Deputy Prime Minister John Prescott has launched Labour's first direct attack on Conservative leader David Cameron.
Mr Prescott launched a scathing attack on David Cameron
He told the party's spring conference Mr Cameron was an untrustworthy "chameleon" with "no substance".
In his Blackpool speech, Mr Prescott also appealed for party unity amid the threat of backbench revolts over ID cards and the Terrorism Bill.
Tory party chairman Francis Maude said Mr Prescott's "Punch and Judy" politics was out of tune with the public.
He said: "John Prescott can't seem to come to terms with the fact that David Cameron is changing the Conservative Party and is bringing it back into the mainstream of British politics.
"Instead of indulging in tired Punch and Judy show politics he should be explaining to people why their council tax bills have soared and why he has been putting a brake on improving standards in our schools."
Mr Prescott's call for unity follows a defeat in the Dunfermline and West Fife by-election.
The Liberal Democrats took the Dunfermline and West Fife seat by 1,800 votes, overturning an 11,500 Labour majority at the general election.
Acknowledging the defeat, Mr Prescott said it was the party's responsibility to "persuade the people of Dunfermline and West Fife to come back to Labour at the next general election".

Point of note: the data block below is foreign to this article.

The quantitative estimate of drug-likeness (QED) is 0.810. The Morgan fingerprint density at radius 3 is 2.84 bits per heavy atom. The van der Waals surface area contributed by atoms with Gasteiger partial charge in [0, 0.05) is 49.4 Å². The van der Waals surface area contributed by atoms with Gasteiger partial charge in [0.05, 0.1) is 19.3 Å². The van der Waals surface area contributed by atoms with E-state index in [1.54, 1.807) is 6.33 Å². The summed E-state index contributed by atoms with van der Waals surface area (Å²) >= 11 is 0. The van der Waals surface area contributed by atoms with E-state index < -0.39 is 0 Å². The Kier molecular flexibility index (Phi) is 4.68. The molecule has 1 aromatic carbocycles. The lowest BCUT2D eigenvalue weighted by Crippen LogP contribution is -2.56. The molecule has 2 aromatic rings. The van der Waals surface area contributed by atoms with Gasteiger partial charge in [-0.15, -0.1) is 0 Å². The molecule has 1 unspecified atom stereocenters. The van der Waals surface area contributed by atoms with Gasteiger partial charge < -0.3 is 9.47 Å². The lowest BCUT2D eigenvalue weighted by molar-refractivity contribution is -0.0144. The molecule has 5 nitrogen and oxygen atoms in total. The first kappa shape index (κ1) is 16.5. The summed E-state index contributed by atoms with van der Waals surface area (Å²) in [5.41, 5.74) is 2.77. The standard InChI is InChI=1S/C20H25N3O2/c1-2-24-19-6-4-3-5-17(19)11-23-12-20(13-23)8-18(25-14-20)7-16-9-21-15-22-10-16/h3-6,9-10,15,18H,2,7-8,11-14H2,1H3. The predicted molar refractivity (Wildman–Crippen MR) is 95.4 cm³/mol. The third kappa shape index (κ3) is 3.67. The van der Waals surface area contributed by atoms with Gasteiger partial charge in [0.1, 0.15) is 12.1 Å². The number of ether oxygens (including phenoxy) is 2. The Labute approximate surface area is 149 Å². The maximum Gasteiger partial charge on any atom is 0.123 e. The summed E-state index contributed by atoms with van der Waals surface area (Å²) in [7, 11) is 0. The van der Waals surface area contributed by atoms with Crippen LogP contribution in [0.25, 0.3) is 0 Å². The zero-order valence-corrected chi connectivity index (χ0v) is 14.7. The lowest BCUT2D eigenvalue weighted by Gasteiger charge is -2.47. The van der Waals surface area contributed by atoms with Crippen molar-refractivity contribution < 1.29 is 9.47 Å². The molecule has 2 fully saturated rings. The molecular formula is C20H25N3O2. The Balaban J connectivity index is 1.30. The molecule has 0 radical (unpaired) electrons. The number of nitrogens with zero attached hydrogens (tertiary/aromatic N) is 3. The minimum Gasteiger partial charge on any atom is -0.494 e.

The deputy prime minister accused Mr Cameron of being too quick to change his policies on issues such as patient passports and selection in schools.
He went on to launch a scathing attack on the Conservative leader and his rebranding of the party.
Mr Prescott said: "What we have is Cameron the chameleon. He can change the colour of his skin at will.
'Same old poison'
"But this political animal underneath is Conservative to the core.
"The Tories will come to learn that voters won't trust anyone who writes a right-wing manifesto one month and disowns it a few weeks later.
"That is not courage, that is not conviction - it is pure, naked opportunism.
"They might call themselves compassionate and caring, but we know different. They can change the label any time they like but it is the same old poison in the bottle."
BBC Political Correspondent Norman Smith said Mr Prescott's speech marked Labour taking a "much more direct approach" on its criticism of Mr Cameron, who became the Conservative Party's new leader in December.
Meanwhile Tony Blair will briefly leave his domestic troubles behind as he flies into South Africa for an international summit where world trade and development will be discussed.
Tony Blair used his speech at the conference on Friday to tell delegates that guaranteeing security is as important to Labour as fairness.
The prime minister urged activists to back the government's plans as he prepares for next week's key votes on anti-terror laws and ID cards.